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Connecting with the saints of yore in modern-day Chennai

Groups of enthusiasts explore Tiruvottiyur and Mylapore, two localities that still retain their quaint charm and have many religious locations

August 24, 2022 01:29 am | Updated August 26, 2022 06:18 pm IST - CHENNAI

Members of the Great Cholas Heritage Research Group on a heritage walk in Mylapore.

Members of the Great Cholas Heritage Research Group on a heritage walk in Mylapore. | Photo Credit: R. Ragu

Tiruvottiyur in the north and Mylapore in the south are two ancient settlements by the sea that have witnessed the city grow and expand. Even today, they retain a quaint charm and have managed to safeguard temples, churches, mosques and samadhis of saints around which the villages of yore thrived. Two walks that explored the saints who patronised these places of worship were held recently.

Author and temple chronicler Padmapriya Baskaran and a group of enthusiasts from the Great Cholas Heritage Research Group went on a walk around Mylapore last week, visiting several places worship dedicated to saints of each religion with interesting tales surrounding them.

“The Dargah of Hazrath Syed Badruddin Shaheed in Pallavaram has a connect to Mylapore and Santhome. The saint was a soldier, who had volunteered to be part of the Golconda forces as a horseman in the battle to vanquish the Portuguese at Santhome in 1646. He managed to replace the Portuguese flag with that of the Golconda flag. But a Portuguese soldier is said to have severely injured him when he was climbing down. One legend says his head was almost severed by the enemy. But he managed to get on his horse and reach Pallavaram, where he finally collapsed. A dargah was built at the place where he was buried. Today the dargah is quite popular among the devout,” Ms. Baskaran explained.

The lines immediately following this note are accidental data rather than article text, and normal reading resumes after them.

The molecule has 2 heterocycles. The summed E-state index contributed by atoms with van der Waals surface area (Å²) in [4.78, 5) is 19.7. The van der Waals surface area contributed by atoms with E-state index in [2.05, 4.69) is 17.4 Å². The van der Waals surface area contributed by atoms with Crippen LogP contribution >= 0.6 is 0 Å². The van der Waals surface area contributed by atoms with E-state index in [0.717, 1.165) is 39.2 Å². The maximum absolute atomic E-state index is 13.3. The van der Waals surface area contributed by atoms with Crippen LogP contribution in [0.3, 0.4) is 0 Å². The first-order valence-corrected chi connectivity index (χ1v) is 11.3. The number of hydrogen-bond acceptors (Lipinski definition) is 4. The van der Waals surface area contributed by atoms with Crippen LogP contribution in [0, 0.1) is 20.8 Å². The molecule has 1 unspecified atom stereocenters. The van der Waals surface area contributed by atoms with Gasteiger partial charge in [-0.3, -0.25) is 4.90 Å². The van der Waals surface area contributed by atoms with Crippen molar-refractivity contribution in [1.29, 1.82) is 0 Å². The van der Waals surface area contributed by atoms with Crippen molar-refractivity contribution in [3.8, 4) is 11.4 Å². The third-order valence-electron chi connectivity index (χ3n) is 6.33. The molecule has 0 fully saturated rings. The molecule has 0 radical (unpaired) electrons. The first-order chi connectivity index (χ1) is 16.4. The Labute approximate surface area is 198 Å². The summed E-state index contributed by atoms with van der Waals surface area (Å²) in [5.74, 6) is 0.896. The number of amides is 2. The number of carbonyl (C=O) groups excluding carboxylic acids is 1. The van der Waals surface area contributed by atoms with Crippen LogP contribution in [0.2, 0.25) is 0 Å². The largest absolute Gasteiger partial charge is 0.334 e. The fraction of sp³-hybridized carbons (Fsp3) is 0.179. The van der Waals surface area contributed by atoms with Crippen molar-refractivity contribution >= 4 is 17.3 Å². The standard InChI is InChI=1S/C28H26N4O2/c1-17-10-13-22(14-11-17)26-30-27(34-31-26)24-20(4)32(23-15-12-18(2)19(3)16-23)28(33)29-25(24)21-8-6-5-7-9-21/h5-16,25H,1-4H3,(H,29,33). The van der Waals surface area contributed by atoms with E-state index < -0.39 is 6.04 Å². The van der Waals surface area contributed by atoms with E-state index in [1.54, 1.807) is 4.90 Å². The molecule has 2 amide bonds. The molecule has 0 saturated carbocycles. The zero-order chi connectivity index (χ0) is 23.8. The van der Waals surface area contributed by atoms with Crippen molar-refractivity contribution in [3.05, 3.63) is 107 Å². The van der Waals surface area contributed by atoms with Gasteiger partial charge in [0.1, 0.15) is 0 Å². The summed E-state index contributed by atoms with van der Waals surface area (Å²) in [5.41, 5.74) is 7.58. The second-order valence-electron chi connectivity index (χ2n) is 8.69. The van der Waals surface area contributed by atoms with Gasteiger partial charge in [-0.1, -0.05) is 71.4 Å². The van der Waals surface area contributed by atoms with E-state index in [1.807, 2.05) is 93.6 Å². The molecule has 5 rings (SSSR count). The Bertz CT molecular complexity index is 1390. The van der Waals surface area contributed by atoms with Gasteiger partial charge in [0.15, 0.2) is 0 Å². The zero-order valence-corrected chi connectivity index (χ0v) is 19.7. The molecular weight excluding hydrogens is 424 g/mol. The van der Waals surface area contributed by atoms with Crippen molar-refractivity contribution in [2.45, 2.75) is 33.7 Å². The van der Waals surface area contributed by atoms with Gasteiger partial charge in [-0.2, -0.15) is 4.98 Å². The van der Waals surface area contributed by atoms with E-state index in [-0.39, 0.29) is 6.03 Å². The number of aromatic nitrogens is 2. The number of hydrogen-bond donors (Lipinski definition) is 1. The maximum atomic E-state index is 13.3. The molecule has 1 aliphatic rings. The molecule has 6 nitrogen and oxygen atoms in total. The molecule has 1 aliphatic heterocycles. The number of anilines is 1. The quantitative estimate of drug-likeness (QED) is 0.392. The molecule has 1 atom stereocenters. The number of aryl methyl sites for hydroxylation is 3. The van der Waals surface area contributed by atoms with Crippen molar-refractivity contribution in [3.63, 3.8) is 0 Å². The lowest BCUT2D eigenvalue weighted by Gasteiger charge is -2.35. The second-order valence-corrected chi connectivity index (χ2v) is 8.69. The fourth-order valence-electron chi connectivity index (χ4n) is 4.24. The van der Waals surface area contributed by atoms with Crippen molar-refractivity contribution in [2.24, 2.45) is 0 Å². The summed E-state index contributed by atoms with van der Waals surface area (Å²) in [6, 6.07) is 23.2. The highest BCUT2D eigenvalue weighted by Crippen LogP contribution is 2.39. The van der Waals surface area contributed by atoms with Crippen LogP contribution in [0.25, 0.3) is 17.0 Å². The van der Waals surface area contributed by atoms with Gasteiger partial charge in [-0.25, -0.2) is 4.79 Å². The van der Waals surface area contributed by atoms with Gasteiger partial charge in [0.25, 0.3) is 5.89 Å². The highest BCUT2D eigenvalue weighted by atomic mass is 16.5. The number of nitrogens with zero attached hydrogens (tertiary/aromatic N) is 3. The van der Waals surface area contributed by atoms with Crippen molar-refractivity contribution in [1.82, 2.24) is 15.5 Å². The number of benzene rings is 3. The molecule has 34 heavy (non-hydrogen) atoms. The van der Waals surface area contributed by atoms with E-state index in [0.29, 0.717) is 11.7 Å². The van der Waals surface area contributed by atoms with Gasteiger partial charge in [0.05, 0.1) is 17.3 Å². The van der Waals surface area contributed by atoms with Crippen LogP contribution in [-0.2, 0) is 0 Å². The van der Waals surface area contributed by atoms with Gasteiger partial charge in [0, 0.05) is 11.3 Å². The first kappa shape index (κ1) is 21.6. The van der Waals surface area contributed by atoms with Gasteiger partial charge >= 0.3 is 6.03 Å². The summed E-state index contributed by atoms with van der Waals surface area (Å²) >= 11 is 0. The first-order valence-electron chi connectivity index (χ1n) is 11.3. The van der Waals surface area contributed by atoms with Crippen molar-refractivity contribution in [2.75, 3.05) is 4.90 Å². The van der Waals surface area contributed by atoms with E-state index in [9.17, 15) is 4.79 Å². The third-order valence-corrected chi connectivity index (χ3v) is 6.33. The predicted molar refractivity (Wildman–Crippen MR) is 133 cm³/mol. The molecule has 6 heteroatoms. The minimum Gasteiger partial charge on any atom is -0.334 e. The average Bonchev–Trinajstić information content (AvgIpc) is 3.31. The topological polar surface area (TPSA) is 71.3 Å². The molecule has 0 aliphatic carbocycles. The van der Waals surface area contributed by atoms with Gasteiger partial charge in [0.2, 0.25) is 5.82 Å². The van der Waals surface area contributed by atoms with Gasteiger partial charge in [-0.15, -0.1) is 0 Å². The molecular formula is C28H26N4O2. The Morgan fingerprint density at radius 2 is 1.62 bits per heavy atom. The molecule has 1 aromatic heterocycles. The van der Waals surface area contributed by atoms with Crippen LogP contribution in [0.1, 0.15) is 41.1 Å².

The tank of the Kapaleeswarar temple, has a connect with Badruddin Saheb. Though it was said to have been built by one Muthaiappa Mudaliar in the 16 th Century, a legend says the place belonged to some fakirs.The Nawab of Arcot decreed that both the Hindus and the Muslims could use it. To this day, Muslims use the tank on the tenth day of Muharram.

Walkers also got a depiction of the scene from the story of how Saint Thirugnanasambandar brought back Poompavai, the daughter of Sivanesan Chettiyar, to life from ashes and bones. The Chettiar built the beautiful temple of Virupaksheeswarar as a token of gratitude. A statue of Sivanesan stands knee-deep in granite inside the temple for Lord Poompavai Nayanar and Goddess Visalakshi, who has a Nandhi in front. This quaint temple with a gopuram, has a tank of its own and two entrances.

Ms. Baskaran had charted a total of 15 spots, including the Swethambara Jain temple dedicated to Vasupujya Swamy, the Dargah near the Jumma Mosque and the Santhome Cathedral where the tomb of Saint Thomas lay. Vasupujya Swamy was the 12 th Jain Tirthankara and was born to King Vasupujya and Queen Jaya Devi in the Ikshvaku dynasty. In ancient times, Mylapore is also said to have had a temple for Neminatha, the 22 nd Jain Tirthankara. This temple has been described in at least two works including one called Thirunootrandhadhi by the Avirodhi Alwar.